The Inland Revenue Authority of Singapore (IRAS) has implemented the Tax Governance Framework (TGF) and Tax Risk Management and Control Framework for Corporate Income Tax (CTRM), which aim at encouraging companies to voluntarily adopt good tax governance principles and practices and offering benefits in return. The two frameworks target large companies with complex structures/business models, such as publicly listed companies and other multinationals. Considered in conjunction with the Goods & Services Tax Assisted Compliance Assurance Programme (GST ACAP), the TGF and CTRM provide companies with the relevant tools to holistically step up their tax governance.
TGF is a voluntary framework featuring broad principles and key practices that a company should incorporate into its tax governance policy for effective management of corporate income tax risk. The TGF addresses areas such as risk management, internal controls, tax compliance and tax planning. A company can apply for TGF status with IRAS by publishing its tax governance policy on its corporate website or in its annual report and confirming compliance with the IRAS’ guiding principles and key practices.
The benefits of adopting TGF include a one-time extended two-year grace period to voluntarily disclose any corporate income tax and withholding tax errors. The two-year period starts from the date IRAS approves a TGF application.
TGF status remains valid as long as the company keeps the tax governance policy on its website or in its annual report and the tax governance practices remain in place. IRAS may periodically request confirmation of tax governance structures.
It should be noted that a company can apply for TGF status even if it is part of a multinational group, as long as the group’s global tax governance policy is in line with the TGF, and the Singapore entity has put in place a tax governance structure that adheres to the TGF and provides details on its tax governance structure and practices as these may not be reflected in the global tax governance policy. In lieu of publishing the Singapore tax governance policy, the entity should indicate on its website that it adheres to the global policy and provide the source.
CTRM is a voluntary compliance initiative open to companies that can demonstrate that they have good tax governance and tax risk management processes in place. The CTRM framework is designed to assist entities in conducting a self-assessment of the strength and efficiency of their internal control procedures used to manage corporate income tax compliance risks.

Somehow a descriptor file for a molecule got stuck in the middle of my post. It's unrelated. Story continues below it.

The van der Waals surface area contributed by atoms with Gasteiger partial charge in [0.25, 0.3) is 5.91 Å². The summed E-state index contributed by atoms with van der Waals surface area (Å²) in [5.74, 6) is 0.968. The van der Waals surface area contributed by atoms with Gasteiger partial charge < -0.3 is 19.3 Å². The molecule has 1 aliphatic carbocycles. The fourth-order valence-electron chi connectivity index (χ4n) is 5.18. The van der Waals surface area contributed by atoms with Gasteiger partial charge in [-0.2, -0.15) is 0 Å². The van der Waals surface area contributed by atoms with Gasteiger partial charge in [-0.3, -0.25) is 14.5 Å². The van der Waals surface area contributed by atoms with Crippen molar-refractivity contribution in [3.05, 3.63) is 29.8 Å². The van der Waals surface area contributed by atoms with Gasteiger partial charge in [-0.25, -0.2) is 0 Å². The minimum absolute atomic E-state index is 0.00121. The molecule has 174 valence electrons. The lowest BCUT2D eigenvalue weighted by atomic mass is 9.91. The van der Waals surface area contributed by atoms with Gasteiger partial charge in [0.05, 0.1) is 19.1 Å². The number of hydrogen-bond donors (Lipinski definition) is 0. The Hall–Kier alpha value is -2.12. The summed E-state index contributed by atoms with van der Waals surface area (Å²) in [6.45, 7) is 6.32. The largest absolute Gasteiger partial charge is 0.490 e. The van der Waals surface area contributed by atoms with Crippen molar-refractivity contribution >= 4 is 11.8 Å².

To apply for CTRM status, a company must have three levels of controls in place: a tax governance structure, entity level controls and tax reporting controls, and it must fulfil the following conditions:
- Have a “clean” auditor’s report, i.e., the statutory auditor’s opinion of the previous three years’ financial statements is unqualified;
- Not be undergoing a corporate income tax audit for tax avoidance or an IRAS investigation;
- Have good corporate, withholding, GST and property tax compliance records for the previous three years and no outstanding tax liability with the IRAS as at the date of the application; and
- Appoint a qualified CTRM reviewer to conduct the review.
To obtain CTRM status, the company must submit an application to IRAS once IRAS confirms the company’s eligibility to participate in the CTRM programme. CTRM status will be granted if IRAS determines that the company’s internal controls for corporate income tax compliance purposes are adequate and effective, and that the company’s compliance risks are low. CTRM status is valid for three years and may be renewed.
A company granted CTRM status can enjoy the following benefits:
- A one-time waiver of penalties for voluntary disclosure of prior years’ corporate income tax and/or withholding tax errors made within three years from the date CTRM status was granted (except for noncompliance involving tax avoidance or tax evasion); and
- A step-down, i.e., a reduction of corporate income tax compliance audits for the following three tax years.
In line with transparency towards environmental, social and governance (ESG) policies, Singapore’s TGF and CTRM frameworks are timely. By participating in these programmes, companies may initially have to invest additional time and resources in their tax compliance matters. However, in the long run, TGF/CTRM status companies would give assurance to IRAS of their effective tax risk management, robust tax governance and transparency in tax matters. Overall, quicker finalisation of tax assessments and a reduction in tax compliance costs can be expected.
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